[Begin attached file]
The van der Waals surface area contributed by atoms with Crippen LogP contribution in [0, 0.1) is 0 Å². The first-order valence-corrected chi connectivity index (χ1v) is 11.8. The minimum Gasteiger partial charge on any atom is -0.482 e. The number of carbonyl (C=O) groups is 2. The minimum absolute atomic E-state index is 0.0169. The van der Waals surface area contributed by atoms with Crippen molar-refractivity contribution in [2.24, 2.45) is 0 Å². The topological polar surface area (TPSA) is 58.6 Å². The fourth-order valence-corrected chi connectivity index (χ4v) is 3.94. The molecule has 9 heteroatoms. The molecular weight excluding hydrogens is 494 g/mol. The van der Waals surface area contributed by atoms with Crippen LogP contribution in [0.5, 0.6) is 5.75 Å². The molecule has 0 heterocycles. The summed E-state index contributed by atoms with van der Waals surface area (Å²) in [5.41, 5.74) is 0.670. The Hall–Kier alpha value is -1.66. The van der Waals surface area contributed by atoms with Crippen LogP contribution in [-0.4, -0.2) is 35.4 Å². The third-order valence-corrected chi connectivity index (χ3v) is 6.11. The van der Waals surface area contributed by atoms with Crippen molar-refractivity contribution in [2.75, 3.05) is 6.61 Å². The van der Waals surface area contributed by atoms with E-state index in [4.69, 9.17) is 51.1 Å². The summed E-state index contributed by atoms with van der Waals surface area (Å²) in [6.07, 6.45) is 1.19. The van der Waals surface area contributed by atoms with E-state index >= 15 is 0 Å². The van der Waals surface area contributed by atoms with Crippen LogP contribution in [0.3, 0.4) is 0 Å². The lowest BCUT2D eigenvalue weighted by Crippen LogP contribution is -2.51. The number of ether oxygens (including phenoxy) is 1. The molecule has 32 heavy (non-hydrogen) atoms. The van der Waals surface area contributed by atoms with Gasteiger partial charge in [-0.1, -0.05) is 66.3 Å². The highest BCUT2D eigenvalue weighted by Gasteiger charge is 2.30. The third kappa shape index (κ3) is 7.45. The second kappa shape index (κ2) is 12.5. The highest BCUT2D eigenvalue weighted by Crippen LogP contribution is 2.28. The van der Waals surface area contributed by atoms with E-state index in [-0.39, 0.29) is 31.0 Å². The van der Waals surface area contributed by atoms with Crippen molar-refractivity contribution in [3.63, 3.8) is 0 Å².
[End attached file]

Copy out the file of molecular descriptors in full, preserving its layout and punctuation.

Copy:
The van der Waals surface area contributed by atoms with Crippen LogP contribution in [0, 0.1) is 0 Å². The first-order valence-corrected chi connectivity index (χ1v) is 11.8. The minimum Gasteiger partial charge on any atom is -0.482 e. The number of carbonyl (C=O) groups is 2. The minimum absolute atomic E-state index is 0.0169. The van der Waals surface area contributed by atoms with Crippen molar-refractivity contribution in [2.24, 2.45) is 0 Å². The topological polar surface area (TPSA) is 58.6 Å². The fourth-order valence-corrected chi connectivity index (χ4v) is 3.94. The molecule has 9 heteroatoms. The molecular weight excluding hydrogens is 494 g/mol. The van der Waals surface area contributed by atoms with Crippen LogP contribution in [0.5, 0.6) is 5.75 Å². The molecule has 0 heterocycles. The summed E-state index contributed by atoms with van der Waals surface area (Å²) in [5.41, 5.74) is 0.670. The Hall–Kier alpha value is -1.66. The van der Waals surface area contributed by atoms with Crippen LogP contribution in [-0.4, -0.2) is 35.4 Å². The third-order valence-corrected chi connectivity index (χ3v) is 6.11. The van der Waals surface area contributed by atoms with Crippen molar-refractivity contribution in [2.75, 3.05) is 6.61 Å². The van der Waals surface area contributed by atoms with E-state index in [4.69, 9.17) is 51.1 Å². The summed E-state index contributed by atoms with van der Waals surface area (Å²) in [6.07, 6.45) is 1.19. The van der Waals surface area contributed by atoms with E-state index >= 15 is 0 Å². The van der Waals surface area contributed by atoms with Crippen LogP contribution in [0.3, 0.4) is 0 Å². The lowest BCUT2D eigenvalue weighted by Crippen LogP contribution is -2.51. The number of ether oxygens (including phenoxy) is 1. The molecule has 32 heavy (non-hydrogen) atoms. The van der Waals surface area contributed by atoms with Gasteiger partial charge in [-0.1, -0.05) is 66.3 Å². The highest BCUT2D eigenvalue weighted by Gasteiger charge is 2.30. The third kappa shape index (κ3) is 7.45. The second kappa shape index (κ2) is 12.5. The highest BCUT2D eigenvalue weighted by Crippen LogP contribution is 2.28. The van der Waals surface area contributed by atoms with E-state index in [-0.39, 0.29) is 31.0 Å². The van der Waals surface area contributed by atoms with Crippen molar-refractivity contribution in [3.63, 3.8) is 0 Å².